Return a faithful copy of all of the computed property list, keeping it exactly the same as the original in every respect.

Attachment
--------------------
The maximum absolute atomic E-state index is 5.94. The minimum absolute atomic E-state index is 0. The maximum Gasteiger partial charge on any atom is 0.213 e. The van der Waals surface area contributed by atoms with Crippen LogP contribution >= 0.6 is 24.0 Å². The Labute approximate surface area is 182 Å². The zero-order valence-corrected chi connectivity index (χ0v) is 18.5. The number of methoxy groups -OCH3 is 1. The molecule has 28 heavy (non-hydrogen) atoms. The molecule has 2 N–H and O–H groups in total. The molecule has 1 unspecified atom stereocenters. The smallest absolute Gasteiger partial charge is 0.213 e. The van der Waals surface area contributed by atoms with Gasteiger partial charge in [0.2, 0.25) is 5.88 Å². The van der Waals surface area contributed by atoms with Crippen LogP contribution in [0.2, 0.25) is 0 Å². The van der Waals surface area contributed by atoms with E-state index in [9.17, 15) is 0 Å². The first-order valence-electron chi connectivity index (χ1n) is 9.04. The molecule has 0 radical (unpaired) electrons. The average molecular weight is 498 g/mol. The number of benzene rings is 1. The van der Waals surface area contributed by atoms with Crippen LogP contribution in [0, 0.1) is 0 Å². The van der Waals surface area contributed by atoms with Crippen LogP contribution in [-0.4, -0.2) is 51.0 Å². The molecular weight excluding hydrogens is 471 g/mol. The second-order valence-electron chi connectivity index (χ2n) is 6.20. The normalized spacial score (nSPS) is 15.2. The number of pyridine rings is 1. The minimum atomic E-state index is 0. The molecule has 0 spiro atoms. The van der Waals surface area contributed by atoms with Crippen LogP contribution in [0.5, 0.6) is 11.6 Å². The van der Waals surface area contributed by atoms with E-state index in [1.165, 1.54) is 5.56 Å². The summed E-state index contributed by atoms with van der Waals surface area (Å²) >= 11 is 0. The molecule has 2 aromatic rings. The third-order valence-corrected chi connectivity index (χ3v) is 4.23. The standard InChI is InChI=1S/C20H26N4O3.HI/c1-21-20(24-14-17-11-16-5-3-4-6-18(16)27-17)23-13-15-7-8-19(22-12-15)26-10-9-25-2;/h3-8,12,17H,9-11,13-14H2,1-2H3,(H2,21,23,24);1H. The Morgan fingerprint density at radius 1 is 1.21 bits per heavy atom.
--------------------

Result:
The maximum absolute atomic E-state index is 5.94. The minimum absolute atomic E-state index is 0. The maximum Gasteiger partial charge on any atom is 0.213 e. The van der Waals surface area contributed by atoms with Crippen LogP contribution >= 0.6 is 24.0 Å². The Labute approximate surface area is 182 Å². The zero-order valence-corrected chi connectivity index (χ0v) is 18.5. The number of methoxy groups -OCH3 is 1. The molecule has 28 heavy (non-hydrogen) atoms. The molecule has 2 N–H and O–H groups in total. The molecule has 1 unspecified atom stereocenters. The smallest absolute Gasteiger partial charge is 0.213 e. The van der Waals surface area contributed by atoms with Gasteiger partial charge in [0.2, 0.25) is 5.88 Å². The van der Waals surface area contributed by atoms with Crippen LogP contribution in [0.2, 0.25) is 0 Å². The van der Waals surface area contributed by atoms with E-state index in [9.17, 15) is 0 Å². The first-order valence-electron chi connectivity index (χ1n) is 9.04. The molecule has 0 radical (unpaired) electrons. The average molecular weight is 498 g/mol. The number of benzene rings is 1. The van der Waals surface area contributed by atoms with Crippen LogP contribution in [0, 0.1) is 0 Å². The van der Waals surface area contributed by atoms with Crippen LogP contribution in [-0.4, -0.2) is 51.0 Å². The molecular weight excluding hydrogens is 471 g/mol. The second-order valence-electron chi connectivity index (χ2n) is 6.20. The normalized spacial score (nSPS) is 15.2. The number of pyridine rings is 1. The minimum atomic E-state index is 0. The molecule has 0 spiro atoms. The van der Waals surface area contributed by atoms with Crippen LogP contribution in [0.5, 0.6) is 11.6 Å². The van der Waals surface area contributed by atoms with E-state index in [1.165, 1.54) is 5.56 Å². The summed E-state index contributed by atoms with van der Waals surface area (Å²) >= 11 is 0. The molecule has 2 aromatic rings. The third-order valence-corrected chi connectivity index (χ3v) is 4.23. The standard InChI is InChI=1S/C20H26N4O3.HI/c1-21-20(24-14-17-11-16-5-3-4-6-18(16)27-17)23-13-15-7-8-19(22-12-15)26-10-9-25-2;/h3-8,12,17H,9-11,13-14H2,1-2H3,(H2,21,23,24);1H. The Morgan fingerprint density at radius 1 is 1.21 bits per heavy atom.